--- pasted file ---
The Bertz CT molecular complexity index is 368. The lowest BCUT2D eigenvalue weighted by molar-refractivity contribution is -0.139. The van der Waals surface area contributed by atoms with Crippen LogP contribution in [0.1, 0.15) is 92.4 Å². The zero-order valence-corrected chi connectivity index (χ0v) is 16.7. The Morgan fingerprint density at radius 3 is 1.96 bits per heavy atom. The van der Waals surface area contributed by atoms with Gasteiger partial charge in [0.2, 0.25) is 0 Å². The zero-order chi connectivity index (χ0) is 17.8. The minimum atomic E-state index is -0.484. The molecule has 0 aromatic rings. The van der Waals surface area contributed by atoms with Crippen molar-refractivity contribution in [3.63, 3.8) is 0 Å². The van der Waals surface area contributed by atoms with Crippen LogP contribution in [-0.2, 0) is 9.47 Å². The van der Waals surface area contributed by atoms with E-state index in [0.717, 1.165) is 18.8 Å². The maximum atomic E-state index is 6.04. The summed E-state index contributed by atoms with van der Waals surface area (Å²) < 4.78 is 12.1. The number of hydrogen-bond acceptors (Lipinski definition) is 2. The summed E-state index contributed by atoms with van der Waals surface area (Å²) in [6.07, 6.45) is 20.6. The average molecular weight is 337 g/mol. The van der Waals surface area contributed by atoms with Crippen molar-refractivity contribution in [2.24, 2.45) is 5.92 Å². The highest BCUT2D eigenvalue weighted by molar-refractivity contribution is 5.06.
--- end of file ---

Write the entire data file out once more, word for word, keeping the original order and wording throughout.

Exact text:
The Bertz CT molecular complexity index is 368. The lowest BCUT2D eigenvalue weighted by molar-refractivity contribution is -0.139. The van der Waals surface area contributed by atoms with Crippen LogP contribution in [0.1, 0.15) is 92.4 Å². The zero-order valence-corrected chi connectivity index (χ0v) is 16.7. The Morgan fingerprint density at radius 3 is 1.96 bits per heavy atom. The van der Waals surface area contributed by atoms with Gasteiger partial charge in [0.2, 0.25) is 0 Å². The zero-order chi connectivity index (χ0) is 17.8. The minimum atomic E-state index is -0.484. The molecule has 0 aromatic rings. The van der Waals surface area contributed by atoms with Crippen molar-refractivity contribution in [3.63, 3.8) is 0 Å². The van der Waals surface area contributed by atoms with Crippen LogP contribution in [-0.2, 0) is 9.47 Å². The van der Waals surface area contributed by atoms with E-state index in [0.717, 1.165) is 18.8 Å². The maximum atomic E-state index is 6.04. The summed E-state index contributed by atoms with van der Waals surface area (Å²) < 4.78 is 12.1. The number of hydrogen-bond acceptors (Lipinski definition) is 2. The summed E-state index contributed by atoms with van der Waals surface area (Å²) in [6.07, 6.45) is 20.6. The average molecular weight is 337 g/mol. The van der Waals surface area contributed by atoms with Crippen molar-refractivity contribution in [2.24, 2.45) is 5.92 Å². The highest BCUT2D eigenvalue weighted by molar-refractivity contribution is 5.06.